2012-06-09, 01:14
^Good point and it's a good 2 hear an insider perspective.

SDQ these days reminds me of "Miami Vice", that is, a lot of residential and commercial construction projects arising everywhere, from fortunes that wouldn't survive the most minimum scrutiny. Dirty money is displacing clean money at an accelerated pace.

Maroon King
2012-06-09, 01:15
SDQ these days reminds me of "Miami Vice", that is, a lot of residential and commercial construction projects arising everywhere, from fortunes that wouldn't survive the most minimum scrutiny. Dirty money is displacing clean money at an accelerated pace.

Do u rent or own in STO DOMINGO?

El Andullero
2012-06-09, 01:17
Do u rent or own in STO DOMINGO?

Own, thank the Maker, but it was bought when my Mom was still working at the bank (that is, in 1997). It would have been impossible for us to buy in the same zone nowadays, since we're practically in ground zero from whence these constructions are arising.

amerinese
2012-06-09, 01:20
So is the dirty money from government skimming or other sources? Are there any major international rackets in DR like drugs, human trafficking, etc. as a distribution center, or is it mostly involving only local demand?

I have been under the impression that the drug distribution business to the US via the Caribbean was pretty slow since NAFTA was enacted and we started supporting Coast Guard interdiction with AWACS etc. That's why Mexican cartels are so rich and powerful now.

El Andullero
2012-06-09, 01:21
So is the dirty money from government skimming or other sources? Are there any major international rackets in DR like drugs, human trafficking, etc. as a distribution center, or is it mostly involving only local demand?

I have been under the impression that the drug distribution business to the US via the Caribbean was pretty slow since NAFTA was enacted and we started supporting Coast Guard interdiction with AWACS etc. That's why Mexican cartels are so rich and powerful now.

All of the above :(:sadcry:. The main triads here are controlled by Mexicans, Colombians, and even a few Russians, with Dominicans, Puerto Ricans and even Haitians serving as hitmen.

Maroon King
2012-06-09, 01:24
Yeah there's Colombians in Haiti and Jamaica too doing no good.

El Andullero
2012-06-09, 01:29
Yeah there's Colombians in Haiti and Jamaica too doing no good.

We're practically reliving the "Pirates of the Caribbean" scenario, although in a more sophisticated (and deadlier) setting.

Spark
2012-06-09, 01:48
We're practically reliving the "Pirates of the Caribbean" scenario, although in a more sophisticated (and deadlier) setting.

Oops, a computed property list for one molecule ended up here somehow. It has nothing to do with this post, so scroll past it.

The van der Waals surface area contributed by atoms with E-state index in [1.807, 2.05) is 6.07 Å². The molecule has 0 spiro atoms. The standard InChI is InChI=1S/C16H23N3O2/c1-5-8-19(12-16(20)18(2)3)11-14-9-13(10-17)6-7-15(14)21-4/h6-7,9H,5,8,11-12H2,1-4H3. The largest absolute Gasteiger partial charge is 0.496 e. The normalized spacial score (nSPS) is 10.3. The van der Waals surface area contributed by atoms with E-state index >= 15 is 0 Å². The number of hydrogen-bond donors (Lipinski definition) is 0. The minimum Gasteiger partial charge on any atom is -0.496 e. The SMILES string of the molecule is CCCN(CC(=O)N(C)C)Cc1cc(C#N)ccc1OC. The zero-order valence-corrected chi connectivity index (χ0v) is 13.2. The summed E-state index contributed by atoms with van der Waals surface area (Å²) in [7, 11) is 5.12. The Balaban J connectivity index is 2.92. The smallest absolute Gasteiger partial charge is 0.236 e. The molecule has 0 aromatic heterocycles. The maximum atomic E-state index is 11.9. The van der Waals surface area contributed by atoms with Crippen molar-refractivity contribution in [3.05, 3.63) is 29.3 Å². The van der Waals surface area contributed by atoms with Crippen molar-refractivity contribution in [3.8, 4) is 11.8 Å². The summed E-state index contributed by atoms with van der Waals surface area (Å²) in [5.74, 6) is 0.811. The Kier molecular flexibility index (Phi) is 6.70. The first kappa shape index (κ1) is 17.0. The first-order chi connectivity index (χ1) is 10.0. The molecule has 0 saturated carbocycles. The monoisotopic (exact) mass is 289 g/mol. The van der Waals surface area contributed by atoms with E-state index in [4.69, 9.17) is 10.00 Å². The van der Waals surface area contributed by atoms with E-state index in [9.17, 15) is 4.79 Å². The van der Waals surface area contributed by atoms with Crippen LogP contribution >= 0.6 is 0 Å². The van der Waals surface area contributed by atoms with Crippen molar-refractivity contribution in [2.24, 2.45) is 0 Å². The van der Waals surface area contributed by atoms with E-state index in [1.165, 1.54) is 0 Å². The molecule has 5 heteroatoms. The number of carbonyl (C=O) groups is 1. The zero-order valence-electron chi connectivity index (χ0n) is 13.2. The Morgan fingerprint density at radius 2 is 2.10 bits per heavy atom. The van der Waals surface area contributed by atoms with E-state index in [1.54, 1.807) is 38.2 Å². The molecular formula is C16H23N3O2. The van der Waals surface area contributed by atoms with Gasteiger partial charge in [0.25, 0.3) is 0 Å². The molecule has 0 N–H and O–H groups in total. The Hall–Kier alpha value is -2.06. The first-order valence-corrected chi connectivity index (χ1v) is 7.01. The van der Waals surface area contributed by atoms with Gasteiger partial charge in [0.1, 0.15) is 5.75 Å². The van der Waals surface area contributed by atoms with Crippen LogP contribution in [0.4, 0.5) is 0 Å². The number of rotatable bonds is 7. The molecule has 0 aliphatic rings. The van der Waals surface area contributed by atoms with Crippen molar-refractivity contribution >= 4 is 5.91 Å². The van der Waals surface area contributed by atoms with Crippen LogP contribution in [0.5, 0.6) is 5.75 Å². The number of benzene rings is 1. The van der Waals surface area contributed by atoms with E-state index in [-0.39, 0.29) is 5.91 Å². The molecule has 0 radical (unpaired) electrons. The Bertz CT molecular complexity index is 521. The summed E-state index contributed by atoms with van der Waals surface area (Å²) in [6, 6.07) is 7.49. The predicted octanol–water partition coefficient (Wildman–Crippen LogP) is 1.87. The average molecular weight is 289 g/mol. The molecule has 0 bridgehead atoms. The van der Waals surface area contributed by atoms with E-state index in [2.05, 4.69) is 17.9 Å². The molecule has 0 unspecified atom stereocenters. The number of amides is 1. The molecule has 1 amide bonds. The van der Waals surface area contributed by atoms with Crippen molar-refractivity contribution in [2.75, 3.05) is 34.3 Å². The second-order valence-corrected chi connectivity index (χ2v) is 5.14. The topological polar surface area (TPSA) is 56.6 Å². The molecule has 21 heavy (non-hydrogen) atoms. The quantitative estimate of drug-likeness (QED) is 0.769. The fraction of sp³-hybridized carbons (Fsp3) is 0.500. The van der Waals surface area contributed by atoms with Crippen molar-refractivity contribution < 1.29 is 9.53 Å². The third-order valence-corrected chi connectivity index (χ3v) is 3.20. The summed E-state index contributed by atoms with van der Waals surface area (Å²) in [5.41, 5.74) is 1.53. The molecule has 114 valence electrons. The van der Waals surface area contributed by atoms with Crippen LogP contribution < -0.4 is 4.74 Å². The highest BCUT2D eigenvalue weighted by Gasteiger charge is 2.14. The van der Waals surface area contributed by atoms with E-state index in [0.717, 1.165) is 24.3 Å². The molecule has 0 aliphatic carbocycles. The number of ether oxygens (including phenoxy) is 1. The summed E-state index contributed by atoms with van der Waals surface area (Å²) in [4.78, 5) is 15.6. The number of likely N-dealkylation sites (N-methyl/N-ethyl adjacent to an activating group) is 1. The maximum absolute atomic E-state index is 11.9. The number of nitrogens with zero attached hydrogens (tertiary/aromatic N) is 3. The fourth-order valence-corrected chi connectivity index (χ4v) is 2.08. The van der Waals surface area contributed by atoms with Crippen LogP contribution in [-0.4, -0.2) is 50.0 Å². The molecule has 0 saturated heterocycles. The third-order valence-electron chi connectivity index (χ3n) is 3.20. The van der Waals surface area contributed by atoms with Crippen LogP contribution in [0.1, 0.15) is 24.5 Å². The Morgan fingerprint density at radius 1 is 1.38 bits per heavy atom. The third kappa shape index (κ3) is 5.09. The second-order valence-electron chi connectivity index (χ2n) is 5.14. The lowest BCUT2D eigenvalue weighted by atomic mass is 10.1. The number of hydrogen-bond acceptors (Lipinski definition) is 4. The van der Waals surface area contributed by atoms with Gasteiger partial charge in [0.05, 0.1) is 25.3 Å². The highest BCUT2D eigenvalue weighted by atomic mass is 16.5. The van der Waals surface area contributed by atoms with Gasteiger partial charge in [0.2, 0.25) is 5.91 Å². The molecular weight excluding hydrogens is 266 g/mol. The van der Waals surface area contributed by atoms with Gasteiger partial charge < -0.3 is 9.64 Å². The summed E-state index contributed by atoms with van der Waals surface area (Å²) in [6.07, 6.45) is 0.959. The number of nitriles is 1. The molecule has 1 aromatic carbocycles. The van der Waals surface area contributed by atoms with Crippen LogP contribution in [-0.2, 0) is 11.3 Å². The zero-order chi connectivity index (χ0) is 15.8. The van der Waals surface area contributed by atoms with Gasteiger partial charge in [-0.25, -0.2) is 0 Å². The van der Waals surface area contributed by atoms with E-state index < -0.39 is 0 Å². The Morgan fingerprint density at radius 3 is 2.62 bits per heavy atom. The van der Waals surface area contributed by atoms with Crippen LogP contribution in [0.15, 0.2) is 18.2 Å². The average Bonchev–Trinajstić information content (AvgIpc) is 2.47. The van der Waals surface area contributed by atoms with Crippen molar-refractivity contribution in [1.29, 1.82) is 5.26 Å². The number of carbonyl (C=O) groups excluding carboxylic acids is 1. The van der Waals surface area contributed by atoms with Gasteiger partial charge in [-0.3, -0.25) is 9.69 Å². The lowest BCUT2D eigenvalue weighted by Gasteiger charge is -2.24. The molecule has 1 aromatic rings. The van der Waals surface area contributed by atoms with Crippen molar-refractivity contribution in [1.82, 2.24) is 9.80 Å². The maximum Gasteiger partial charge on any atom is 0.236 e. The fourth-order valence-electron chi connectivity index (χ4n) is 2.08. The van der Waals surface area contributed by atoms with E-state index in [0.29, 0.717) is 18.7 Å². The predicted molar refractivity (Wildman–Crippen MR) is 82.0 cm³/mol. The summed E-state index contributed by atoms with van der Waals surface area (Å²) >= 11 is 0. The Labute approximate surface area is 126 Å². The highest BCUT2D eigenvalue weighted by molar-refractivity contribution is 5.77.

Wow...sounds like so much excitement until I got to the "deadlier" part. *imagines bullets flying overhead* That's exciting in a totally different way. :o

El Andullero
2012-06-09, 01:52
Wow...sounds like so much excitement until I got to the "deadlier" part. *imagines bullets flying overhead* That's exciting in a totally different way. :o

Adrenaline shouldn't have to be bought at so steep a price, I agree. I miss the old bucolic, village days. It certainly beats living on an urban nightmare any day. :(

Spark
2012-06-09, 01:58
Adrenaline shouldn't have to be bought at so steep a price, I agree. I miss the old bucolic, village days. It certainly beats living on an urban nightmare any day. :(

We are both country bumpkins. :lol: Apparently, one of my great aunts (my great-grandmother's frisky sister) caused such a ruckus in the countryside as a girl (she severely whipped a white boy with a switch, leaving screaming wounds on his back, after an incident over a dog he named Nigger), that they sent my great-grandmother to go fetch their mother ten miles down the road to come and tend to the boy's injuries with a polstice she developed from an old indigenous remedy. :lol: The boy's back was healed within two weeks and he had no scars left! As a result, that white family and my family were friends from then on, even though this was in the middle of North Carolina during Jim Crow and race relations were rocky. You can only tell of such stories in the country.

El Andullero
2012-06-09, 02:01
We are both country bumpkins. :lol: Apparently, one of my great aunts (my great-grandmother's frisky sister) caused such a ruckus in the countryside as a girl (she severely whipped a white boy with a switch, leaving screaming wounds on his back, after an incident over a dog he named Nigger), that they sent my great-grandmother to go fetch their mother ten miles down the road to come and tend to the boy's injuries with a polstice she developed from an old indigenous remedy. :lol: The boy's back was healed within two weeks and he had no scars left! As a result, that white family and my family were friends from then on, even though this was in the middle of North Carolina during Jim Crow and race relations were rocky. You can only tell of such stories in the country.

What makes it all the harder is the damn noise. I will never be able to get used to it, in spite of living the better part of 15 years up to the neck on it. It makes centering oneself so difficult.

Spark
2012-06-09, 02:04
What makes it all the harder is the damn noise. I will never be able to get used to it, in spite of living the better part of 15 years up to the neck on it. It makes centering oneself so difficult.

I know what you mean. Outside, I hear some of the most ear-cringing, graphic slang. And there is always someone hollering, "PAAAPPPPIIII!!!" drunk on Friday nights. :lol:

vanillagorilla
2012-06-09, 03:34
Stereotypically speaking. I think of FARC and Los Pepes etc. Labs in the jungle. Assassins with UZIs on the back of motorcycles in a hillside urban slum. I don't think of Shakira.

When I think of Colombia, I think of FARC, drugs and really hot women (Shakira and Sofia Vergara from Modern Family.)